Bruins not worried about keeping up

BOSTON -- A new chapter has been added to an already storied rivalry between the Boston Bruins and Montreal Canadiens.

On Wednesday, the Canadiens acquired forward Thomas Vanek in a trade with the New York Islanders that drew the attention of the Bruins. Vanek has dominated Boston during his career, posting 30 goals and 31 assists for 61 points in 53 games, mostly as a member of the Buffalo Sabres.

While Bruins general manager Peter Chiarelli accomplished his goal of adding depth to the team's blue line prior to Wednesday's trade deadline, the Canadiens probably made life a bit more miserable for Boston for the remainder of the season and for a possible Stanley Cup playoff matchup.

Never one to back down from a challenge, Chiarelli made a point of mentioning Montreal's newest addition.

"I know there's been talk about Vanek going to Montreal. They've strengthened their team, and good for them," Chiarelli said. "It never seems that we're an anointed winner of trade deadline day and I'm fine with that. They're a better team and I look forward to facing them."

Vanek's addition gives the Canadiens more depth up front and more options, especially when facing the Bruins. Currently, the Bruins are atop the Atlantic Division with 83 points, with Montreal in second with 75 points.

The Canadiens host the Bruins next Wednesday at Bell Centre in Montreal, and the final regular-season meeting will be played on March 24 at TD Garden. After Wednesday's deadline, Bruins forwards Chris Kelly and Gregory Campbell were available to discuss Boston's acquisitions of the day, defensemen Andrej Meszaros and Corey Potter.

The interviews, however, quickly focused on the Canadiens and Vanek.

"He's always played well against us and Montreal's always a tough team, so it's going to be a good challenge for us," Campbell said. "He's a good player and with that offensively skilled team, he'll fit in pretty well with them."

The Canadiens were in need of another top-six forward, and Vanek gives them what they were looking for.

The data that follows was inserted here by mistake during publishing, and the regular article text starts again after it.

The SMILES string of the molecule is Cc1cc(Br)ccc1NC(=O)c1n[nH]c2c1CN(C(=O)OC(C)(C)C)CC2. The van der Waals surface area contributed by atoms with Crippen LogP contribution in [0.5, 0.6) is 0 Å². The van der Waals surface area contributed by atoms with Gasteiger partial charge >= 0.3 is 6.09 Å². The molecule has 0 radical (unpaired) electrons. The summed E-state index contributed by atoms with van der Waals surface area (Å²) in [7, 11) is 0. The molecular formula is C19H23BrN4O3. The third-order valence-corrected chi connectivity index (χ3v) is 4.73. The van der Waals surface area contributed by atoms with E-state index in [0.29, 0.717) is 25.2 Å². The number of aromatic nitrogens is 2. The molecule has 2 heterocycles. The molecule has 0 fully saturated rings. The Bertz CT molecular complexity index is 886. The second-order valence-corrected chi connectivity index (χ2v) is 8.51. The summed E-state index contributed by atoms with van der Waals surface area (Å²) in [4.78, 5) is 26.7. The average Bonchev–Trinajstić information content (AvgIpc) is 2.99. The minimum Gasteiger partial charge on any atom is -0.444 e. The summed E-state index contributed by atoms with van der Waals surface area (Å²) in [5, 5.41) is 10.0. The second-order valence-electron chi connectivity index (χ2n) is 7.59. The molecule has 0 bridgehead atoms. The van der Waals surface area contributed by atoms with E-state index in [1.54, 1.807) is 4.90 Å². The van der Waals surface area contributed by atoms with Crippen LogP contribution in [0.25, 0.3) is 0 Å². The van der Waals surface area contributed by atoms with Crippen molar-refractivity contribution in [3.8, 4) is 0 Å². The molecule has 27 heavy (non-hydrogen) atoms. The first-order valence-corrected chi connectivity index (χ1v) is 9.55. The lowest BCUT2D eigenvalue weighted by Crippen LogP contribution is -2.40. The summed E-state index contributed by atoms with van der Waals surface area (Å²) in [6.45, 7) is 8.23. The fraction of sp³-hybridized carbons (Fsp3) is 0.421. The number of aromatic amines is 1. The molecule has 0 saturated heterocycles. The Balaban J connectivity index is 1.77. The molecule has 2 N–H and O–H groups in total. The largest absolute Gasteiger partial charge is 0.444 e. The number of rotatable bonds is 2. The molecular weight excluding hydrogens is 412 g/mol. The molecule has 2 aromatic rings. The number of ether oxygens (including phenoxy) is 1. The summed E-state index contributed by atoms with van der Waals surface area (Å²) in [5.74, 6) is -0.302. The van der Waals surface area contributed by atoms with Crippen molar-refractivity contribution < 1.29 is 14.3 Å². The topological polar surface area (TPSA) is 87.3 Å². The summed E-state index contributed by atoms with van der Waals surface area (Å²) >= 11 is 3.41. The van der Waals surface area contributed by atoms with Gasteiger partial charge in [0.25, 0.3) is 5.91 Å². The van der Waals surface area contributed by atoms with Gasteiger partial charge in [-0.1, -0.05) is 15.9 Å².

"He fills that void," Kelly said. "He's a proven goal scorer, obviously a guy you need to focus on when you play against a guy like him.

"We need to win all of our games, regardless of how teams did or did not do during this trade deadline. We need to play our best hockey in order to get a chance to win."

Whether you want to believe it or not, the Bruins are good enough to contend for a Stanley Cup this season. The championship core from the 2011 Cup team remains intact. Boston is an experienced team with a good mix of youth. With goaltender Tuukka Rask, a deep blue line and an explosive offensive, the Bruins have a chance for another deep run this spring.

Moments after Wednesday's deadline, Campbell said he's glad Chiarelli added without subtracting from the current team.

"I'm sure everybody else will say the same thing," Campbell said. "Our team is a great team and I think successful teams are not built at the trade deadline. They're built beforehand, they're put together and it takes years and years, drafting and signing different players and putting the right players together. It's really a complicated formula. I'm glad it's not my job."

In the weeks and days leading up to the trade deadline, every player in the Bruins' locker room said this team has the ability to succeed. Players knew Chiarelli would do what he needed to do in order to improve the team.

"They obviously have a blueprint in mind and they've done a great job for a while," Campbell said. "They know what works and it's been working for us. I'm a big fan of what we have here and the character we have in our dressing room. I know we're a good team and we're going to be a team that has a great opportunity."

At the start of the season, the Bruins had a healthy in-house competition on the blue line. Matt Bartkowski, Torey Krug and Dougie Hamilton all were battling to remain in the lineup, but with injuries to Dennis Seidenberg (season-ending knee injury) and Adam McQuaid (quad), the Bruins were forced to look for reinforcements.

The additions of Meszaros and Potter should recreate that healthy competition for the remainder of the season.

"The young guys have done a real good job for us, so for us it's a bonus," Campbell said. "Everybody knows in the playoffs things happen and you're going to need depth, and you're going to need everybody at some point in time. [Meszaros] is a good addition for us, he's going to fit in well with our team and just makes our team that much stronger."

Chiarelli & Co. have built a perennial winner in Boston. After winning the Cup, the GM said he wanted to maintain and preserve the team's chemistry. He's been able to do that by not doing too much or forcing a deal, which is exactly what he did at the deadline this season.

"I liked our team even before today," Kelly said. "We've got a good group. We've got a group that has seen it all and has been through a lot together, but adding two more players helps us in areas that maybe we needed a little bit of help. We're playing well right now."

The Bruins have 21 games remaining in the regular season. Chiarelli made sure there were no dramatic changes to the roster and added exactly what this team needed with depth on the back end. Meszaros and Potter may not be household names, but they will serve a purpose moving forward.

As constituted, this Bruins team is solid and will be a threat.

"The team that we have is definitely good enough," Campbell said.